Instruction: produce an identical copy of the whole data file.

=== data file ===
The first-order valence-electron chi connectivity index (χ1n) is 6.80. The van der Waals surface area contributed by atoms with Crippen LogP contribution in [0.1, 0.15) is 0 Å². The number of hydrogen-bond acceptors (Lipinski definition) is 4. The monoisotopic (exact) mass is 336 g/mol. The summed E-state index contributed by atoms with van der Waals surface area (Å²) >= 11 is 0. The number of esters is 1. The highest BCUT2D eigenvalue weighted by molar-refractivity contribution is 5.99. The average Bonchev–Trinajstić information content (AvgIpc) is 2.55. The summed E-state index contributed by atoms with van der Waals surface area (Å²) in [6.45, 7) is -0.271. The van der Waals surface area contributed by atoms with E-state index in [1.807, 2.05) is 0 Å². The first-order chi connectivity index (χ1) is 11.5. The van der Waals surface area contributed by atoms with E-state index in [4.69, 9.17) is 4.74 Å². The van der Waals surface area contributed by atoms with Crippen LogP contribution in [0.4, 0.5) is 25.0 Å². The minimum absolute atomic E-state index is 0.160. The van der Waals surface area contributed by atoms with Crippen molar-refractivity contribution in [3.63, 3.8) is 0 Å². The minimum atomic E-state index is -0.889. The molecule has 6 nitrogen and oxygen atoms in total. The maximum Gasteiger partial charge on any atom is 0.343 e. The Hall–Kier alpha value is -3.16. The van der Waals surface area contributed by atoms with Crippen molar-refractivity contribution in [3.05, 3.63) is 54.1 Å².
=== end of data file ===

The first-order valence-electron chi connectivity index (χ1n) is 6.80. The van der Waals surface area contributed by atoms with Crippen LogP contribution in [0.1, 0.15) is 0 Å². The number of hydrogen-bond acceptors (Lipinski definition) is 4. The monoisotopic (exact) mass is 336 g/mol. The summed E-state index contributed by atoms with van der Waals surface area (Å²) >= 11 is 0. The number of esters is 1. The highest BCUT2D eigenvalue weighted by molar-refractivity contribution is 5.99. The average Bonchev–Trinajstić information content (AvgIpc) is 2.55. The summed E-state index contributed by atoms with van der Waals surface area (Å²) in [6.45, 7) is -0.271. The van der Waals surface area contributed by atoms with E-state index in [1.807, 2.05) is 0 Å². The first-order chi connectivity index (χ1) is 11.5. The van der Waals surface area contributed by atoms with E-state index in [4.69, 9.17) is 4.74 Å². The van der Waals surface area contributed by atoms with Crippen LogP contribution in [0.4, 0.5) is 25.0 Å². The minimum absolute atomic E-state index is 0.160. The van der Waals surface area contributed by atoms with Crippen molar-refractivity contribution in [3.63, 3.8) is 0 Å². The minimum atomic E-state index is -0.889. The molecule has 6 nitrogen and oxygen atoms in total. The maximum Gasteiger partial charge on any atom is 0.343 e. The Hall–Kier alpha value is -3.16. The van der Waals surface area contributed by atoms with Crippen molar-refractivity contribution in [3.05, 3.63) is 54.1 Å².